The Cover Uncovered: The story behind Velvet Underground and the most famous banana in the world
The Velvet Underground & Nico is undeniably one of the great seminal albums of all time. However, when it was released in 1967, it remarkably had little to no cultural effect on the world despite ushering in a breadth new sounds. All great albums have iconic cover art yet few in the world of music are as eye-catching as Andy Warhol’s famous banana, one which has perhaps become even more celebrated than the record itself.
Warhol created a deliberately provocative design for the self-titled debut record by The Velvet Underground & Nico and the banana would become symbiotic with the group even some 50 years later. Early copies of the album even invited the owner to ‘peel slowly and see’ and, when peeling back the banana skin, revealed a flesh-coloured banana underneath which didn’t leave much to the imagination. A special machine was then needed to manufacture the covers, a decision which led to the album release being considerably delayed. However, the connection to Warhol was viewed by their label as a major key to their success. The plans were earmarked as an investment by the record company who happily obliged to pay for the extra costs, believing that the tie to the iconic artist would boost sales of the album tenfold. Warhol’s artistic director, Ronnie Cutrone, would later explain the delay: “Someone had to sit there with piles of albums, peel off the yellow banana skin stickers and place them over the pink fruit by hand,” he painstakingly admitted.
However, despite its success as an artistic project, the album cover did end up landing the band in a spot of legal trouble upon its first issue because of a cover photo featured on the back. The picture in question was taken at a performance of Warhol’s event Exploding Plastic Inevitable and contained an image of actor Eric Emerson projected upside-down on the wall behind the band. This came at a tough time for Emerson and, rather than be honoured to feature as art on the cover of such an outstanding record, he instead deciphered a plan to sue the band. The actor, who had recently been arrested for drug possession, was desperate for money and he saw this as an opportunity to get paid — but this would be something he’d come to regret.
The label had other ideas, however, and rather than pay Emerson they instead recalled copies of the album and decided that they wouldn’t print any more copies of The Velvet Underground & Nico until the image of Emerson had been removed from the photo on subsequent pressings. The copies that were already printed were sold with a large black sticker covering Emerson’s image, a result which was not the ending that the actor had envisaged and left him significantly out of pocket.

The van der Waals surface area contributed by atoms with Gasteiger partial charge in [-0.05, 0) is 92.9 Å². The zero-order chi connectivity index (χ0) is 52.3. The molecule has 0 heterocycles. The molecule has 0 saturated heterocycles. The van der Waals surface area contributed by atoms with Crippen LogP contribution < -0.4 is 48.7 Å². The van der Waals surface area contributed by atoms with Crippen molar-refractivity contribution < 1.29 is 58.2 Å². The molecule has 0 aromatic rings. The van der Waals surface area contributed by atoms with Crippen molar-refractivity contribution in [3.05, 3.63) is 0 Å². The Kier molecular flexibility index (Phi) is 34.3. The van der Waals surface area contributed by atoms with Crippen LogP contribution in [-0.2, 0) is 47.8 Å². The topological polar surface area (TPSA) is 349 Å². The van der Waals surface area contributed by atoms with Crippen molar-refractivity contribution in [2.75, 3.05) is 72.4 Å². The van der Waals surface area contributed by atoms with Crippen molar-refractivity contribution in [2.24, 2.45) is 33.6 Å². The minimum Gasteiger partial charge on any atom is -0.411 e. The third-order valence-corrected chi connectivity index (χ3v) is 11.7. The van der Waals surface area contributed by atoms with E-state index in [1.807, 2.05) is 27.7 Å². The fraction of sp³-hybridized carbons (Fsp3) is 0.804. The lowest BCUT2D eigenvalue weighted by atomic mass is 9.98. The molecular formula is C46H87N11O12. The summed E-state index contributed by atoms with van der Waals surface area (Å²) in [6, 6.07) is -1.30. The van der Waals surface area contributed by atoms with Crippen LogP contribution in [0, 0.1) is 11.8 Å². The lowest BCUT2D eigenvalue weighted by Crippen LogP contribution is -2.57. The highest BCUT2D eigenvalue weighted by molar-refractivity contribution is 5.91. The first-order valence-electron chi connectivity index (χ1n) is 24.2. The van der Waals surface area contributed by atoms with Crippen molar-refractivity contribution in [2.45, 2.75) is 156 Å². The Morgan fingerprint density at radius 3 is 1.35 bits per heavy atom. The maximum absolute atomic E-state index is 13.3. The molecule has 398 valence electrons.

“The banana actually made it into an erotic art show,” Lou Reed once noted about the cover art. Most reissued vinyl editions of the album do not feature the peel-off sticker and original copies of the album with the peel-sticker feature are now rare collector’s items which are sold for a ridiculous amount of money. A Japanese re-issue LP in the early 1980s was the only re-issue version to include the banana sticker for many years.
Despite the controversial cover, The Velvet Underground & Nico didn’t fly off the shelves and the manner in which it sensationally flopped led to tensions growing between the band — a problem from which they would never quite recover. Frustrated by the album’s year-long delay and unsuccessful release, Lou Reed’s relationship with Andy Warhol worsened and the singer then spectacularly fired Warhol. On top of that, Nico was forced out of the group and would release her debut solo album, Chelsea Girl, later in 1967.
Even if the cover would harm the growth of the band in 1967, forcing a delayed and ultimate tensions, the group never quite got to reap the rewards of their affiliation with Warhol during the peak of their powers. In the years that would follow, The Velvet Underground would finally gain the recognition they deserved and this album would be viewed as being a pivotal moment in the history of music — even if the band had already moved on to pastures new.